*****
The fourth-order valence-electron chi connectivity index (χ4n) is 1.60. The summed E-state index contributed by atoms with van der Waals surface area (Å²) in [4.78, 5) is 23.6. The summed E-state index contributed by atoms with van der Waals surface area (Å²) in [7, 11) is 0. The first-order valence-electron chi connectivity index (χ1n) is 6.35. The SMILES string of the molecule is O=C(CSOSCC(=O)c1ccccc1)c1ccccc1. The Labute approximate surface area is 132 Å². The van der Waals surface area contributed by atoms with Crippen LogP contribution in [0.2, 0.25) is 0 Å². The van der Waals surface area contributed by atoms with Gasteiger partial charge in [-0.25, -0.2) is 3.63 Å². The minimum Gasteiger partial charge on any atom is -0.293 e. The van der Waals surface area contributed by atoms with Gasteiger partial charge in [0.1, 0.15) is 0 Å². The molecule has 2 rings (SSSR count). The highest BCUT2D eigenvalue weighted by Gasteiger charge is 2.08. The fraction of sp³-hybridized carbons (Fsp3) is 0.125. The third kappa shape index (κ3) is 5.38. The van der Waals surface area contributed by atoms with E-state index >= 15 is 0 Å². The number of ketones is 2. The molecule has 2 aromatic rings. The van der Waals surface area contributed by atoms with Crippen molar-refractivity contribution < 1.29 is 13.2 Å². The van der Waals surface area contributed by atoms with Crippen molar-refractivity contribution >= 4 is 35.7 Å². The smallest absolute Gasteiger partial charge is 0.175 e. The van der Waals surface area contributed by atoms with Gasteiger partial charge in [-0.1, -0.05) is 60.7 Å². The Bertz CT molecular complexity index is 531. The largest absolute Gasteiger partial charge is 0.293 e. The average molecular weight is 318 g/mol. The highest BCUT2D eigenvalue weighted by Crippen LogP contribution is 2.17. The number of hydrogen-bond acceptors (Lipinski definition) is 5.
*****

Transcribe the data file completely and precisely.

The fourth-order valence-electron chi connectivity index (χ4n) is 1.60. The summed E-state index contributed by atoms with van der Waals surface area (Å²) in [4.78, 5) is 23.6. The summed E-state index contributed by atoms with van der Waals surface area (Å²) in [7, 11) is 0. The first-order valence-electron chi connectivity index (χ1n) is 6.35. The SMILES string of the molecule is O=C(CSOSCC(=O)c1ccccc1)c1ccccc1. The Labute approximate surface area is 132 Å². The van der Waals surface area contributed by atoms with Crippen LogP contribution in [0.2, 0.25) is 0 Å². The van der Waals surface area contributed by atoms with Gasteiger partial charge in [-0.25, -0.2) is 3.63 Å². The minimum Gasteiger partial charge on any atom is -0.293 e. The van der Waals surface area contributed by atoms with Gasteiger partial charge in [0.1, 0.15) is 0 Å². The molecule has 2 rings (SSSR count). The highest BCUT2D eigenvalue weighted by Gasteiger charge is 2.08. The fraction of sp³-hybridized carbons (Fsp3) is 0.125. The third kappa shape index (κ3) is 5.38. The van der Waals surface area contributed by atoms with E-state index >= 15 is 0 Å². The number of ketones is 2. The molecule has 2 aromatic rings. The van der Waals surface area contributed by atoms with Crippen molar-refractivity contribution < 1.29 is 13.2 Å². The van der Waals surface area contributed by atoms with Crippen molar-refractivity contribution >= 4 is 35.7 Å². The smallest absolute Gasteiger partial charge is 0.175 e. The van der Waals surface area contributed by atoms with Gasteiger partial charge in [-0.1, -0.05) is 60.7 Å². The Bertz CT molecular complexity index is 531. The largest absolute Gasteiger partial charge is 0.293 e. The average molecular weight is 318 g/mol. The highest BCUT2D eigenvalue weighted by Crippen LogP contribution is 2.17. The number of hydrogen-bond acceptors (Lipinski definition) is 5.